A spine tingling karakia welcomed the day and visitors to Napier Girls High School to celebrate the dawn unveiling of five very special pou.
Created from a single ancient totara, the pou, were carved by local master carver, Phil Belcher, using traditional tools.
The tree had lain on the floor of Maungataniwha Forest for 50 or 60 years, after being felled during a period when native logging was taking place in the region, and was discovered during harvesting of radiata pine trees. Rayonier Matariki Forests arranged for the massive tree, which measured approximately 1.5 meters in diameter, to be hauled out of the forest, loaded onto trucks and delivered to East Coast Lumber to be cut into more manageable four meter lengths for the carver.
Rayonier Matariki Forests Hawkes Bay regional manager, Matt Croft said he was delighted to be able to help the school and wider community with the pou project. “While it was certainly outside of a normal day’s harvesting, seeing the massive totara transformed into the five majestic pou was wonderful.”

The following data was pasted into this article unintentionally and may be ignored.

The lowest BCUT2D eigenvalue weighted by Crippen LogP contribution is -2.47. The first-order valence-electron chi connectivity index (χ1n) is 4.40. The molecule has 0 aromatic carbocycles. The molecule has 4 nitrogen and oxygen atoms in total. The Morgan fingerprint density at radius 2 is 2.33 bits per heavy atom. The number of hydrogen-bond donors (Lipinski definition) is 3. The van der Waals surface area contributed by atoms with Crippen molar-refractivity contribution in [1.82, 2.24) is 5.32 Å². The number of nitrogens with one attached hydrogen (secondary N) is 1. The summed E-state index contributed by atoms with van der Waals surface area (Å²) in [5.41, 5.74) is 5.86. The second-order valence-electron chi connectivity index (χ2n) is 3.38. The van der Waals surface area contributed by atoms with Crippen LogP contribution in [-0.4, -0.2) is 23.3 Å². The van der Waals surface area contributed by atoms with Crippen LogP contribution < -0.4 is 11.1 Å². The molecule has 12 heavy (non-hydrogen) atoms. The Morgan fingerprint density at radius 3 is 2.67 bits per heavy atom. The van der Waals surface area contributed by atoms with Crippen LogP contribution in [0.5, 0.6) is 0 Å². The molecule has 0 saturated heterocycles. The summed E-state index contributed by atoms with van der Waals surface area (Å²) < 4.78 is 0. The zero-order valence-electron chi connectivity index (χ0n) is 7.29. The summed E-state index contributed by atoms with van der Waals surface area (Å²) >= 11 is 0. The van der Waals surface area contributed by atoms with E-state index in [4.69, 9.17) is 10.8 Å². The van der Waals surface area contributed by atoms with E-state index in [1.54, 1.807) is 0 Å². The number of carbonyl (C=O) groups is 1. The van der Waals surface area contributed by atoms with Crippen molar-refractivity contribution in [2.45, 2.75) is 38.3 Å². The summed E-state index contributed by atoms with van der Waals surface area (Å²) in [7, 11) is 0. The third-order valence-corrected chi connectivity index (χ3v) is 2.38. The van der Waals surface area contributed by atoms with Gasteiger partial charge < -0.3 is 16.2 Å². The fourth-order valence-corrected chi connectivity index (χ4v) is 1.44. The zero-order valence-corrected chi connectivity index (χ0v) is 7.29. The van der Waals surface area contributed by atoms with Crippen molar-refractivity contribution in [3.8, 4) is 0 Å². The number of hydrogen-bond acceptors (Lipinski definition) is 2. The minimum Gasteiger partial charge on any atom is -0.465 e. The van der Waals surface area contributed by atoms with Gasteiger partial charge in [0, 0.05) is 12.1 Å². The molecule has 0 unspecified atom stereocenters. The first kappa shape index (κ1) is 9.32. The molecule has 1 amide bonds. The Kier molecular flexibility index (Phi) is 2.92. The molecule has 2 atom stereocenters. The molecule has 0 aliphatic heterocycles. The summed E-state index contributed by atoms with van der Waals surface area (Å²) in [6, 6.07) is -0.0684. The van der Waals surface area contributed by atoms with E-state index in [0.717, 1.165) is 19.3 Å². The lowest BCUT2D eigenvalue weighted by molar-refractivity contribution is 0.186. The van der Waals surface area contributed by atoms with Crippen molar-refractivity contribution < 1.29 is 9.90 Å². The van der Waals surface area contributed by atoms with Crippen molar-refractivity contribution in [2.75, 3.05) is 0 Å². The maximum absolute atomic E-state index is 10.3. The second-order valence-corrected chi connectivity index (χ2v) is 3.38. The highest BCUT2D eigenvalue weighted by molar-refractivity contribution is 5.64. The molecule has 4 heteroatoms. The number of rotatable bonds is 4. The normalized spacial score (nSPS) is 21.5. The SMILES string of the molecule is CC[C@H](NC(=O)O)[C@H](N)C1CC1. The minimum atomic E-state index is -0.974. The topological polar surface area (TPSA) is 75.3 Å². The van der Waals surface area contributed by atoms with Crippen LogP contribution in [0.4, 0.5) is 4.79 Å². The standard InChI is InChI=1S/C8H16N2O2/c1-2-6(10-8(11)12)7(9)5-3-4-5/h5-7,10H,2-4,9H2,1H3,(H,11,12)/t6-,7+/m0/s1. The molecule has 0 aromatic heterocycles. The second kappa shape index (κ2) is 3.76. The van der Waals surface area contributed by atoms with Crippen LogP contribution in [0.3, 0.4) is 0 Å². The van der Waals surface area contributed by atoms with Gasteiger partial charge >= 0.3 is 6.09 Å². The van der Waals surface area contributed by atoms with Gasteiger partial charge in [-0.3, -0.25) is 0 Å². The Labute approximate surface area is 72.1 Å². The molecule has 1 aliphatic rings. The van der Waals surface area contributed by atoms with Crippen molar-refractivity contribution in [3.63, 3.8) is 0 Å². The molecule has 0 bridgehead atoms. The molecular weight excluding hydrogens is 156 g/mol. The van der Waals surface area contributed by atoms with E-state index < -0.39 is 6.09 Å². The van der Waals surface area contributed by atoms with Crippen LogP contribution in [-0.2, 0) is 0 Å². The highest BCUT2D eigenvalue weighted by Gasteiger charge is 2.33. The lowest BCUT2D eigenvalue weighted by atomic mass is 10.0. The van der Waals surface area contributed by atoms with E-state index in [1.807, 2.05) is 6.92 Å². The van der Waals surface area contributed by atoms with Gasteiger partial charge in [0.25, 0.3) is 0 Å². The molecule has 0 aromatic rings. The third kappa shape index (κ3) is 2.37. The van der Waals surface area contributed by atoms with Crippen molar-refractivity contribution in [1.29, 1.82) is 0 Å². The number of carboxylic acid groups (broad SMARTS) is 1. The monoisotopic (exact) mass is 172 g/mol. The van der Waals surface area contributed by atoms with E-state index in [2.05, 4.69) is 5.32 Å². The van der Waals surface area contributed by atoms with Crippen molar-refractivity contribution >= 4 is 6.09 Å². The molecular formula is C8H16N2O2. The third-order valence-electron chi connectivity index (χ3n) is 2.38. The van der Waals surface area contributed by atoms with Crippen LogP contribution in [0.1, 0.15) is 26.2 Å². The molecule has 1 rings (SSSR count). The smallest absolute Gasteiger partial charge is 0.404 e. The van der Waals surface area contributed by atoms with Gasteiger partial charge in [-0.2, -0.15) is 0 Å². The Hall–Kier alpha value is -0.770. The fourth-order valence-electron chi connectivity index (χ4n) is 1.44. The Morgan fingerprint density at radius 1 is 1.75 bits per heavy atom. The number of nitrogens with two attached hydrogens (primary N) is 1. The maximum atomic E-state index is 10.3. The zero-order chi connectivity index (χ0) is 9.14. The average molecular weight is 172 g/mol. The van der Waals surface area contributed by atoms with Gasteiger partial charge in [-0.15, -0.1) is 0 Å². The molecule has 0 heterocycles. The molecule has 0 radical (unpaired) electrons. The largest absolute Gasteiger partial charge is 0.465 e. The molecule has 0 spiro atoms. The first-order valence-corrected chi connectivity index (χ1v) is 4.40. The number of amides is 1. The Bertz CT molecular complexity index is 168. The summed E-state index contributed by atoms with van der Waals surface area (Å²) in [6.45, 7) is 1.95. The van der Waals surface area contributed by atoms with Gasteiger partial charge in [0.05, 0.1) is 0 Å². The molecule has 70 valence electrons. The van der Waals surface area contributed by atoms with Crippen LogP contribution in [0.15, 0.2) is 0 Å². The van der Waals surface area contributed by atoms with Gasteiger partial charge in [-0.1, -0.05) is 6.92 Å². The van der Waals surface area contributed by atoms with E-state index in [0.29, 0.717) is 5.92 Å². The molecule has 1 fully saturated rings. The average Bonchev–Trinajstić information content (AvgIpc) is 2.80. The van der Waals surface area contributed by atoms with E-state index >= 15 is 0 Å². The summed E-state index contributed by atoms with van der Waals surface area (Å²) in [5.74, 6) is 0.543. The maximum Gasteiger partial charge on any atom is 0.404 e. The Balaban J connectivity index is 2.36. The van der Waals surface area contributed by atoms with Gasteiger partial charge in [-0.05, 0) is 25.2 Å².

Napier Girls High School deputy principal, Philipp Otto, said the result is outstanding. “The carvings are simply stunning. They show detail and demonstrate the incredible carving skills of Phil Belcher. He wanted to do justice to this exceptionally high quality piece of wood and carefully researched every detail for his carving. Consultations with kaumatua, local hapu members and historians ensured the project reflected the significance of putting pou up on this hill, Mataruahou, which is the first time in known history,” said Mr Otto.
The pou not only highlight the significance of the site on which the school is built but for many students it also references to their own ancestors like the descendants of Pania and Karetoki, to the four main waka which Maori in Hawke’s Bay originate from.
The installation aims to inspire the students and encourage them to do their ancestors proud, as they learn about their lives and achievements.
The five pou stand proudly at the front of the school as a symbolic whare – a place to officially welcome visitors.
“What started as a seed of an idea seven years ago, by our then long-serving Te Reo teacher, Jenny Cracknell, followed by a three year search for a suitable piece of wood, and the two years it took to carve, we have seen such great community support of tikanga Maori and our students,” said Mr Otto.